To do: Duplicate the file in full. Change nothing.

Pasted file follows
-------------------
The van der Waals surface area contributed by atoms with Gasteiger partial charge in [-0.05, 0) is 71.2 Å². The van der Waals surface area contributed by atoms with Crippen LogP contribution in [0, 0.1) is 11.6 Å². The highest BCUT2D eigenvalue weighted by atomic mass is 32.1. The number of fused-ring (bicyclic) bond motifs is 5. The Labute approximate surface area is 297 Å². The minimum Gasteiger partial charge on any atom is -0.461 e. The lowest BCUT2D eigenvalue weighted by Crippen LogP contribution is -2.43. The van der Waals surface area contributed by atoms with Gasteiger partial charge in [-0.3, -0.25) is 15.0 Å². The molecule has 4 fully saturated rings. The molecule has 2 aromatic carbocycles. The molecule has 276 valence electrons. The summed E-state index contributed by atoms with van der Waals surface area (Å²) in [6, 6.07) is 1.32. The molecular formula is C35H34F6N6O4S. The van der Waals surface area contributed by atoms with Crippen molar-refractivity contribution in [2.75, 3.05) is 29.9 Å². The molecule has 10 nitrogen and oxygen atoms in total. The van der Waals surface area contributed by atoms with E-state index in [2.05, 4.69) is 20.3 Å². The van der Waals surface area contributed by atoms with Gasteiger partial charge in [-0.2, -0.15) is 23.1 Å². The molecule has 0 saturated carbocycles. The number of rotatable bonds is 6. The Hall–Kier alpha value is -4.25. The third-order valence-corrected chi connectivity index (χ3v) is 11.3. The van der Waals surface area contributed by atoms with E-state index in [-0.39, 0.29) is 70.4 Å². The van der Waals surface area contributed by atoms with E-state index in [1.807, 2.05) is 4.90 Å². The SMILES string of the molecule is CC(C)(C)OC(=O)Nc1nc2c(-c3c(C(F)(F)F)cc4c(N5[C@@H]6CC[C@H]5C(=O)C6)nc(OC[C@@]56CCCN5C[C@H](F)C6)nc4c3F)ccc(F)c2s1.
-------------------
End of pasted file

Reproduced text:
The van der Waals surface area contributed by atoms with Gasteiger partial charge in [-0.05, 0) is 71.2 Å². The van der Waals surface area contributed by atoms with Crippen LogP contribution in [0, 0.1) is 11.6 Å². The highest BCUT2D eigenvalue weighted by atomic mass is 32.1. The number of fused-ring (bicyclic) bond motifs is 5. The Labute approximate surface area is 297 Å². The minimum Gasteiger partial charge on any atom is -0.461 e. The lowest BCUT2D eigenvalue weighted by Crippen LogP contribution is -2.43. The van der Waals surface area contributed by atoms with Gasteiger partial charge in [-0.3, -0.25) is 15.0 Å². The molecule has 4 fully saturated rings. The molecule has 2 aromatic carbocycles. The molecule has 276 valence electrons. The summed E-state index contributed by atoms with van der Waals surface area (Å²) in [6, 6.07) is 1.32. The molecular formula is C35H34F6N6O4S. The van der Waals surface area contributed by atoms with Crippen molar-refractivity contribution in [2.75, 3.05) is 29.9 Å². The molecule has 10 nitrogen and oxygen atoms in total. The van der Waals surface area contributed by atoms with E-state index in [2.05, 4.69) is 20.3 Å². The van der Waals surface area contributed by atoms with Gasteiger partial charge in [-0.2, -0.15) is 23.1 Å². The molecule has 0 saturated carbocycles. The number of rotatable bonds is 6. The Hall–Kier alpha value is -4.25. The third-order valence-corrected chi connectivity index (χ3v) is 11.3. The van der Waals surface area contributed by atoms with E-state index in [-0.39, 0.29) is 70.4 Å². The van der Waals surface area contributed by atoms with E-state index in [1.807, 2.05) is 4.90 Å². The SMILES string of the molecule is CC(C)(C)OC(=O)Nc1nc2c(-c3c(C(F)(F)F)cc4c(N5[C@@H]6CC[C@H]5C(=O)C6)nc(OC[C@@]56CCCN5C[C@H](F)C6)nc4c3F)ccc(F)c2s1.